The Resilient Activist JEDI (Justice, Equity, Diversity, and Inclusion) Book Club
Are you interested in learning more about justice, equity, diversity, and inclusion (JEDI) in America with a group of like-minded and open-hearted people?
Do you enjoy reading and discussing books that expand your understanding of yourself and the world?
For our November 2022 JEDI Book Club, we will be reading The Color of Food: Stories of Race, Resilience and Farming by Natasha Bowens.
Below is a summary from the publisher, New Society.
Imagine the typical American farmer. Many people visualize sun-roughened skin, faded overalls, and calloused hands-hands that are usually white. While there’s no doubt the growing trend of organic farming and homesteading is changing how the farmer is portrayed in mainstream media, farmers of color are still largely left out of the picture.
The Color of Food seeks to rectify this. By recognizing the critical issues that lie at the intersection of race and food, this stunning collection of portraits and stories challenges the status quo of agrarian identity. Author, photographer and biracial farmer Natasha Bowens’ quest to explore her own roots in the soil leads her to unearth a larger story, weaving together the seemingly forgotten history of agriculture for people of color, the issues they face today, and the culture and resilience they bring to food and farming.
The Color of Food teaches us that the food and farm movement is about more than buying local and protecting our soil. It is about preserving culture and community, digging deeply into the places we’ve overlooked, and honoring those who have come before us. Blending storytelling, photography, oral history, and unique insight, these pages remind us that true food sovereignty means a place at the table for everyone.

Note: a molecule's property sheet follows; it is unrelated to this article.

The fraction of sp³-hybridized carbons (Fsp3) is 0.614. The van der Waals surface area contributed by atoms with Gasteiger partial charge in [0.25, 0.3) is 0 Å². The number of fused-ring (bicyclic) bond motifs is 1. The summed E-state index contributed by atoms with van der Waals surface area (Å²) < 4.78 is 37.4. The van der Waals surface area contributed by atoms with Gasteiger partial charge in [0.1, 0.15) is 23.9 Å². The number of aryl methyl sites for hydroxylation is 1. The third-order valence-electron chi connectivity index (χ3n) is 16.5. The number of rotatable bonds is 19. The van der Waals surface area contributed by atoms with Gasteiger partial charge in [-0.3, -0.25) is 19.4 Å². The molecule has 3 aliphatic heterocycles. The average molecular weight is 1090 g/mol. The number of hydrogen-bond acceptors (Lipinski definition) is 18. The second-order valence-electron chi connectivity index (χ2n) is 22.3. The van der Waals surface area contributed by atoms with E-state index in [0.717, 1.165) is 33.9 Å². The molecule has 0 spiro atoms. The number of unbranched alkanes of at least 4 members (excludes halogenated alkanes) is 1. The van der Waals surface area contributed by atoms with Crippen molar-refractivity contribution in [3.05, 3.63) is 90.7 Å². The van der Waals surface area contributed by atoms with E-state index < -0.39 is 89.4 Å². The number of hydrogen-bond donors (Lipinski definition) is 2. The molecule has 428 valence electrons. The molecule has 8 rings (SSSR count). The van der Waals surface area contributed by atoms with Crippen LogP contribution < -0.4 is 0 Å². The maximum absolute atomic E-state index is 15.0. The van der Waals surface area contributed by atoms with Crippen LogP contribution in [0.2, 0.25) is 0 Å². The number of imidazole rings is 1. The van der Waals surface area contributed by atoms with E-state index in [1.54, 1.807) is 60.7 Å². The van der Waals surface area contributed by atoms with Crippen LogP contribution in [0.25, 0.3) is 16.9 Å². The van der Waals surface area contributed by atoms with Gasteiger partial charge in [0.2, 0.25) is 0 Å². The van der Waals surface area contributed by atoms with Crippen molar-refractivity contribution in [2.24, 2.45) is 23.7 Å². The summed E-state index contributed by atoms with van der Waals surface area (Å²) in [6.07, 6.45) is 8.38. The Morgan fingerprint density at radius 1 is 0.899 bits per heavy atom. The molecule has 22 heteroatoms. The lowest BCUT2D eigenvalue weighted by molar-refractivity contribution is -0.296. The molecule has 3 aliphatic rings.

About the Author
Natasha Bowens is an author, farmer, and political activist whose advocacy focuses on food sovereignty and social issues. As a young biracial woman in today’s agricultural movement, she is dedicated to honoring, preserving, and amplifying the stories of Black, Native, Asian and Latino farmers and food activists. Her multimedia project The Color of Food evolved from her work exploring the intersection of race and agriculture for Grist magazine, and from her blog Brown.Girl.Farming, where she writes about issues related to racial inequality, food sovereignty, and resilience. Natasha has interviewed and photographed over 65 North American farmers of color; her work has garnered her national media attention, and she has been featured on CNN, The Atlantic, and Colorlines.
Please feel welcome to attend, even if you missed earlier meetings. This is an open group, and we understand that our lives are busy and not everyone will be able to attend each month!
The JEDI Book Club is facilitated by Resilient Activists Brenda Bennett-Pike and Anne Melia. We hope you will join us!